The Science of Time 2016: Time in Astronomy & Society, Past, Present and Future


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The Science of Time 2016: Time in Astronomy & Society, Past, Present and Future Editor: P. Kenneth Seidelmann Format: Hardback First Published: Published By: Springer International Publishing AG Pages: 394 Illustrations and other contents: 20 Tables, color; 136 Illustrations, color; 33 Illustrations, black and white; X, 394 p. 169 illus., 136 illus. in color. Language: English ISBN: 9783319599083 Categories: ,

The uses of time in astronomy – from pointing telescopes, coordinating and processing observations, predicting ephemerides, cultures, religious practices, history, businesses, determining Earth orientation, analyzing time-series data and in many other ways – represent a broad sample of how time is used throughout human society and in space. Time and its reciprocal, frequency, is the most accurately measurable quantity and often an important path to the frontiers of science. But the future of timekeeping is changing with the development of optical frequency standards and the resulting challenges of distributing time at ever higher precision, with the possibility of timescales based on pulsars, and with the inclusion of higher-order relativistic effects. The definition of the second will likely be changed before the end of this decade, and its realization will increase in accuracy; the definition of the day is no longer obvious. The variability of the Earth’s rotation presents challenges of understanding and prediction. In this symposium speakers took a closer look at time in astronomy, other sciences, cultures, and business as a defining element of modern civilization. The symposium aimed to set the stage for future timekeeping standards, infrastructure, and engineering best practices for astronomers and the broader society. At the same time the program was cognizant of the rich history from Harrison’s chronometer to today’s atomic clocks and pulsar observations. The theoreticians and engineers of time were brought together with the educators and historians of science, enriching the understanding of time among both experts and the public.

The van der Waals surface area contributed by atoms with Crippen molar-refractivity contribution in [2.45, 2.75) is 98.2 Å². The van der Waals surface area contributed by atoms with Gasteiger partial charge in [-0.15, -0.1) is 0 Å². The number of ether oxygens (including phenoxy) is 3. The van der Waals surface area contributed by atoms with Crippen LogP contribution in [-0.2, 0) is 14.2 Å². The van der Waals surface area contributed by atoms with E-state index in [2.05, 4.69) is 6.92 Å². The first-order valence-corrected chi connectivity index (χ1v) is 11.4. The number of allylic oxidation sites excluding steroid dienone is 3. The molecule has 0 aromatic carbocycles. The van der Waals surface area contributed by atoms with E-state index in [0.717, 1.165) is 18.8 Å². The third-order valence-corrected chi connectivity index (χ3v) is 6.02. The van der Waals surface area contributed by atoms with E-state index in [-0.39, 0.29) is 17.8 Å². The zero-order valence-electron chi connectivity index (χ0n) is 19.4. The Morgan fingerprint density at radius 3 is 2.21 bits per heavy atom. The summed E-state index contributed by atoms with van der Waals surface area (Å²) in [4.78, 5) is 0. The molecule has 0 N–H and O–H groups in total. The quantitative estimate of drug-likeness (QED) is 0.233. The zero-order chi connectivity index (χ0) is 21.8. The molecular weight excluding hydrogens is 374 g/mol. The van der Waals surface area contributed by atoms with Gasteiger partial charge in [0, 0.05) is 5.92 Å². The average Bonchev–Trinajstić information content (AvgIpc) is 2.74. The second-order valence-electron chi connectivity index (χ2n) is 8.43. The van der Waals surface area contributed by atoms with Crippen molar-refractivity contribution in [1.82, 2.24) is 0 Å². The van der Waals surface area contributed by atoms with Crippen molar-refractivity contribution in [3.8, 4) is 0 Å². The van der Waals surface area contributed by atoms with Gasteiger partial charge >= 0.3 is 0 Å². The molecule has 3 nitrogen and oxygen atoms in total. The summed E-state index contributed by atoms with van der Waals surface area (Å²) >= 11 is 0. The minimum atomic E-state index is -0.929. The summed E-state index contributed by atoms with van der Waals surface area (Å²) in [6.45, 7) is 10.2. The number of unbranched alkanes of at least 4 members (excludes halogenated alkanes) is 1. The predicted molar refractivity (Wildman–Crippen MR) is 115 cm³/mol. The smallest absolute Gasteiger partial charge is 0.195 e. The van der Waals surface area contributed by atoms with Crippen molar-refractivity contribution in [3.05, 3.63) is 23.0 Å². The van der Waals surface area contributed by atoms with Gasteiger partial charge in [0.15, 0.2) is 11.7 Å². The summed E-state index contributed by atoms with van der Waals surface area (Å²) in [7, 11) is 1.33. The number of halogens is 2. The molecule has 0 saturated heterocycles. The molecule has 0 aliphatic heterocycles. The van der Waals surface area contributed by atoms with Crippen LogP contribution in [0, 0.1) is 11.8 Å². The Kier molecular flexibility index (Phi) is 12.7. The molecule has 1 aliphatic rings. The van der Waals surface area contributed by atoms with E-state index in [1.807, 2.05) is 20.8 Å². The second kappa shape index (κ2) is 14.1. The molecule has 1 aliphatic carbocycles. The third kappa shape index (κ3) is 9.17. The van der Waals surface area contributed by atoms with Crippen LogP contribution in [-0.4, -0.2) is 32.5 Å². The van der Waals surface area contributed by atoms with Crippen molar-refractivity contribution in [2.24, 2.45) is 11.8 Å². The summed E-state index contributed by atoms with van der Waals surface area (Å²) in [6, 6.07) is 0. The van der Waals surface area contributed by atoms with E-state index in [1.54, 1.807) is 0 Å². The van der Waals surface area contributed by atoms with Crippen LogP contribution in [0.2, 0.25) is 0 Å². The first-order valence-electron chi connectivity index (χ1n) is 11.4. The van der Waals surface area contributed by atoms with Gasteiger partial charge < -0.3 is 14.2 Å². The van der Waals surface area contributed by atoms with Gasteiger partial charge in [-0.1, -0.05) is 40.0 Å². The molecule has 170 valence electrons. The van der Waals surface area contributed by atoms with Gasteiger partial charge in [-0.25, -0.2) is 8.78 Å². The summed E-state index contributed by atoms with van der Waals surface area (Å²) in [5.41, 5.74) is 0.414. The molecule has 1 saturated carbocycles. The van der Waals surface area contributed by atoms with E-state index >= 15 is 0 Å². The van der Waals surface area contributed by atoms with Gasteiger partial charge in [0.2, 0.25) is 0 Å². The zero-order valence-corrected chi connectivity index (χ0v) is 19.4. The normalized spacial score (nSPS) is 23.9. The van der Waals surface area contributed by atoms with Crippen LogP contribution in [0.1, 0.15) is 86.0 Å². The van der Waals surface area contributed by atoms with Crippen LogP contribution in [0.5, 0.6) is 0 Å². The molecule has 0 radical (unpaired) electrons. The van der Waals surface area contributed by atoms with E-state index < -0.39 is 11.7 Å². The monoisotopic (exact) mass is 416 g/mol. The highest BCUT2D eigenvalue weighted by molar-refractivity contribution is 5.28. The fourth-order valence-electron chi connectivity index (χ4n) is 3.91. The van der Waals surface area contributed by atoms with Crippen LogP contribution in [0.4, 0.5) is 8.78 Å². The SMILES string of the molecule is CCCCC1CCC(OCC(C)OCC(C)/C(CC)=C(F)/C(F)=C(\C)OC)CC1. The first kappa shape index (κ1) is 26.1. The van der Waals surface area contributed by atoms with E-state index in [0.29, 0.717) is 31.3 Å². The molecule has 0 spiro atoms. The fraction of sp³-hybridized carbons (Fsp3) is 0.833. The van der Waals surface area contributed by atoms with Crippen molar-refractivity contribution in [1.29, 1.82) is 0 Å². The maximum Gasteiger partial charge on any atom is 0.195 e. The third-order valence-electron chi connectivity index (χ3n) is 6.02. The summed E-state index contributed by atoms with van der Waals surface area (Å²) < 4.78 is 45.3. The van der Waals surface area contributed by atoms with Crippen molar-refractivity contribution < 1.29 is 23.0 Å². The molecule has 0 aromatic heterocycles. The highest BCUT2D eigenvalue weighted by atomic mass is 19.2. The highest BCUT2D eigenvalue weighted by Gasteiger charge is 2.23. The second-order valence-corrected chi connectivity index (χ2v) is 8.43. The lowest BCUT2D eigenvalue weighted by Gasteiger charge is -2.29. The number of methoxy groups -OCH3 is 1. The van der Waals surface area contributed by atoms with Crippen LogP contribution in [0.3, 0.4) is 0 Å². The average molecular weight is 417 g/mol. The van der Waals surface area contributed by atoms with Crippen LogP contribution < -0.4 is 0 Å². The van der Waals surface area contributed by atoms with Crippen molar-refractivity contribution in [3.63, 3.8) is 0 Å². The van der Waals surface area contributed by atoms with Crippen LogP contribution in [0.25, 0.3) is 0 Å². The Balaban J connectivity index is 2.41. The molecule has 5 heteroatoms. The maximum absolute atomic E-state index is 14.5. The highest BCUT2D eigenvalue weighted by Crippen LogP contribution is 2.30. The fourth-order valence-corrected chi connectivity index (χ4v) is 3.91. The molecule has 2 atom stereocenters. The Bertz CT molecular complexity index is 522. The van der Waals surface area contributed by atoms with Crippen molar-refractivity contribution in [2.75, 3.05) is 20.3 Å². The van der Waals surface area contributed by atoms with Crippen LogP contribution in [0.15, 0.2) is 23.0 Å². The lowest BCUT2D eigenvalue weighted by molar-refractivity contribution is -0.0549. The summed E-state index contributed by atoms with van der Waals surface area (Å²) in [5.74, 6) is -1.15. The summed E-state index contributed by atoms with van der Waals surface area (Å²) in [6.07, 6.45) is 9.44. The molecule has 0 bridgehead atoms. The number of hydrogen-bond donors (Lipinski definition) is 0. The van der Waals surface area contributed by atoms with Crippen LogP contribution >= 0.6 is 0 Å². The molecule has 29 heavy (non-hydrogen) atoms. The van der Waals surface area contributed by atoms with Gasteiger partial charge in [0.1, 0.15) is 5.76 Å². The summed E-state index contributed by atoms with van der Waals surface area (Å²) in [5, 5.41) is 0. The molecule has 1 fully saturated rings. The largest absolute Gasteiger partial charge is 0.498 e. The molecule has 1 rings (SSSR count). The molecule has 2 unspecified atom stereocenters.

Weight0.7394275 kg


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Author Biography

Felicitas Arias, Ph.D., is Director of the Time Department, International Bureau for Weights and Measures in Sevres near Paris.Responsible for the maintenance of Universal Coordinated Time. Ludwig Combrinck, Ph.D., is Acting Managing Director of the Hartebeesthoek Radio Astronomy Observatory (HartRAO), National Research Foundation, South Africa. His main interests are space geodesy and general relativity. Pavel Gabor, Ph.D., is Vice Director of the Vatican Observatory responsible for its observational facilities in Arizona. He is involved in the robotic upgrades of three telescopes and other astronomical instrumentation projects. As a Jesuit priest and an official of the Holy See, he also studies timekeeping, its history and symbolism. Catherine Hohenkerk, HM Nautical Almanac Office (HMNAO), UK Hydrographic Office, a long standing member of HMNAO, fellow of the Royal Institute of Navigation, Chair of the long standing IAU Division Aworking group Standards of Fundamental Astronomy (SOFA) and President of IAU Division A Commission for Fundamental Standards. P.Kenneth Seidelmann, Research Professor of Astronomy at the Universityof Virginia; former director of astrometry directorate at the U.S. Naval Observatory, Co-editor of the Explanatory Supplement to the Astronomical Almanac, Co-author of books on astrometry, time, and celestial mechanics and astrodynamics, and author of many scientific papers.